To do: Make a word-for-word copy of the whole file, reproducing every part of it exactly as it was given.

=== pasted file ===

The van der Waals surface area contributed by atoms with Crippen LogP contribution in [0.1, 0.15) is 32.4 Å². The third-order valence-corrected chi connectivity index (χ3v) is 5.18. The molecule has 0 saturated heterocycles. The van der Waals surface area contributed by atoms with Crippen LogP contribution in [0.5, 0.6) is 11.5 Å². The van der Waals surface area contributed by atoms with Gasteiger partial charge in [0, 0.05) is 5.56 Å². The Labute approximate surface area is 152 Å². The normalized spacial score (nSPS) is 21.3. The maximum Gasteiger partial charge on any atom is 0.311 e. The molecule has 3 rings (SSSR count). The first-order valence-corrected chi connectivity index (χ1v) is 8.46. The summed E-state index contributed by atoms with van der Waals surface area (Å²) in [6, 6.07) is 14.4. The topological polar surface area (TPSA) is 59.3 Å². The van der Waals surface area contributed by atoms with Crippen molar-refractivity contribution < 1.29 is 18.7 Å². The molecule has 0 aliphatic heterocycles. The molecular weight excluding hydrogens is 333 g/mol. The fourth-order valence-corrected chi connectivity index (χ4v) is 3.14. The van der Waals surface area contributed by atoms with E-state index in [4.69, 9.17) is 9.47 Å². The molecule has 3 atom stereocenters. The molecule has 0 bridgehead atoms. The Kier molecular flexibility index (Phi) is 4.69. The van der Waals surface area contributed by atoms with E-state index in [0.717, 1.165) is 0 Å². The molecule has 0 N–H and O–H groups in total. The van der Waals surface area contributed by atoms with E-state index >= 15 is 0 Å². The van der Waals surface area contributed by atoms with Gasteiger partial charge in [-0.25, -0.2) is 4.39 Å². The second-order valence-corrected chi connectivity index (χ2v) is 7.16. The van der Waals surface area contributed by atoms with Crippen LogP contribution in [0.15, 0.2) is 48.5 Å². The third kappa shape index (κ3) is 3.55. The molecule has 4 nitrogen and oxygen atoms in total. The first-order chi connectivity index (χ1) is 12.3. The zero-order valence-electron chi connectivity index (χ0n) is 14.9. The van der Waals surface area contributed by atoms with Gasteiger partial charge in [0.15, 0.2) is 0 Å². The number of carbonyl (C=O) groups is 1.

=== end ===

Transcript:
The van der Waals surface area contributed by atoms with Crippen LogP contribution in [0.1, 0.15) is 32.4 Å². The third-order valence-corrected chi connectivity index (χ3v) is 5.18. The molecule has 0 saturated heterocycles. The van der Waals surface area contributed by atoms with Crippen LogP contribution in [0.5, 0.6) is 11.5 Å². The van der Waals surface area contributed by atoms with Gasteiger partial charge in [0, 0.05) is 5.56 Å². The Labute approximate surface area is 152 Å². The normalized spacial score (nSPS) is 21.3. The maximum Gasteiger partial charge on any atom is 0.311 e. The molecule has 3 rings (SSSR count). The first-order valence-corrected chi connectivity index (χ1v) is 8.46. The summed E-state index contributed by atoms with van der Waals surface area (Å²) in [6, 6.07) is 14.4. The topological polar surface area (TPSA) is 59.3 Å². The van der Waals surface area contributed by atoms with Crippen molar-refractivity contribution < 1.29 is 18.7 Å². The molecule has 0 aliphatic heterocycles. The molecular weight excluding hydrogens is 333 g/mol. The fourth-order valence-corrected chi connectivity index (χ4v) is 3.14. The van der Waals surface area contributed by atoms with E-state index in [4.69, 9.17) is 9.47 Å². The molecule has 3 atom stereocenters. The molecule has 0 bridgehead atoms. The Kier molecular flexibility index (Phi) is 4.69. The van der Waals surface area contributed by atoms with E-state index in [0.717, 1.165) is 0 Å². The molecule has 0 N–H and O–H groups in total. The van der Waals surface area contributed by atoms with E-state index >= 15 is 0 Å². The van der Waals surface area contributed by atoms with Gasteiger partial charge in [-0.25, -0.2) is 4.39 Å². The second-order valence-corrected chi connectivity index (χ2v) is 7.16. The van der Waals surface area contributed by atoms with Crippen LogP contribution in [0.15, 0.2) is 48.5 Å². The third kappa shape index (κ3) is 3.55. The molecule has 4 nitrogen and oxygen atoms in total. The first-order chi connectivity index (χ1) is 12.3. The zero-order valence-electron chi connectivity index (χ0n) is 14.9. The van der Waals surface area contributed by atoms with Gasteiger partial charge in [0.15, 0.2) is 0 Å². The number of carbonyl (C=O) groups is 1.